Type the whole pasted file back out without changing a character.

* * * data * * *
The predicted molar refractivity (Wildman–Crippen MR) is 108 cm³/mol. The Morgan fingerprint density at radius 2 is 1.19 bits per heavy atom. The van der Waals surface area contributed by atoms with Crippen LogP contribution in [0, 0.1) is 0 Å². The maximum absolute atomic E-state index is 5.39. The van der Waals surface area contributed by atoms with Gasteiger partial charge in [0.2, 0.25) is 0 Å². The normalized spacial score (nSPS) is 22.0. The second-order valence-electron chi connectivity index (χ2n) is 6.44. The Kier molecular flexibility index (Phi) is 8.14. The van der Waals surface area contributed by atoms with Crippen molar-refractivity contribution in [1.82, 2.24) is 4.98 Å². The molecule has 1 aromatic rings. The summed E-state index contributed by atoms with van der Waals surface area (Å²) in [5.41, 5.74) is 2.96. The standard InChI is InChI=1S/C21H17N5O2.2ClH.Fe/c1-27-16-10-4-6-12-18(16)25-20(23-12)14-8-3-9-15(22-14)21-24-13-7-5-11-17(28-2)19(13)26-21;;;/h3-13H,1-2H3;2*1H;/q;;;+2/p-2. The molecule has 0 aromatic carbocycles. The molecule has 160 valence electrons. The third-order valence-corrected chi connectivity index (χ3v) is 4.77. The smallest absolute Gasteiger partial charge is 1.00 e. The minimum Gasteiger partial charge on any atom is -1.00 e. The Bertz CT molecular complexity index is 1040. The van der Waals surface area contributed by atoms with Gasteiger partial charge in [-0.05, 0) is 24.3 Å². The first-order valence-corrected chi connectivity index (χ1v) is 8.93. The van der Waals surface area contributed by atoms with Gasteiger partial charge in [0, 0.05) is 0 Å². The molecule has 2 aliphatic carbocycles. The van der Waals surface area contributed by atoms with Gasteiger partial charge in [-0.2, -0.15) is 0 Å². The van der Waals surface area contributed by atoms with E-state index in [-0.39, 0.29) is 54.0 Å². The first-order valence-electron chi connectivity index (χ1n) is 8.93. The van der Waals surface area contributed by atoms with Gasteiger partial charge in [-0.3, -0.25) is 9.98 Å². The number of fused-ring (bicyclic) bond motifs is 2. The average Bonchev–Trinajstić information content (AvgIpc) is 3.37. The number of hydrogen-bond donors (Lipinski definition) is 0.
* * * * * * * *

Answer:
The predicted molar refractivity (Wildman–Crippen MR) is 108 cm³/mol. The Morgan fingerprint density at radius 2 is 1.19 bits per heavy atom. The van der Waals surface area contributed by atoms with Crippen LogP contribution in [0, 0.1) is 0 Å². The maximum absolute atomic E-state index is 5.39. The van der Waals surface area contributed by atoms with Gasteiger partial charge in [0.2, 0.25) is 0 Å². The normalized spacial score (nSPS) is 22.0. The second-order valence-electron chi connectivity index (χ2n) is 6.44. The Kier molecular flexibility index (Phi) is 8.14. The van der Waals surface area contributed by atoms with Crippen molar-refractivity contribution in [1.82, 2.24) is 4.98 Å². The molecule has 1 aromatic rings. The summed E-state index contributed by atoms with van der Waals surface area (Å²) in [5.41, 5.74) is 2.96. The standard InChI is InChI=1S/C21H17N5O2.2ClH.Fe/c1-27-16-10-4-6-12-18(16)25-20(23-12)14-8-3-9-15(22-14)21-24-13-7-5-11-17(28-2)19(13)26-21;;;/h3-13H,1-2H3;2*1H;/q;;;+2/p-2. The molecule has 0 aromatic carbocycles. The molecule has 160 valence electrons. The third-order valence-corrected chi connectivity index (χ3v) is 4.77. The smallest absolute Gasteiger partial charge is 1.00 e. The minimum Gasteiger partial charge on any atom is -1.00 e. The Bertz CT molecular complexity index is 1040. The van der Waals surface area contributed by atoms with Gasteiger partial charge in [-0.05, 0) is 24.3 Å². The first-order valence-corrected chi connectivity index (χ1v) is 8.93. The van der Waals surface area contributed by atoms with Gasteiger partial charge in [0, 0.05) is 0 Å². The molecule has 2 aliphatic carbocycles. The van der Waals surface area contributed by atoms with Gasteiger partial charge in [-0.2, -0.15) is 0 Å². The van der Waals surface area contributed by atoms with E-state index in [-0.39, 0.29) is 54.0 Å². The first-order valence-electron chi connectivity index (χ1n) is 8.93. The van der Waals surface area contributed by atoms with Gasteiger partial charge in [-0.3, -0.25) is 9.98 Å². The number of fused-ring (bicyclic) bond motifs is 2. The average Bonchev–Trinajstić information content (AvgIpc) is 3.37. The number of hydrogen-bond donors (Lipinski definition) is 0.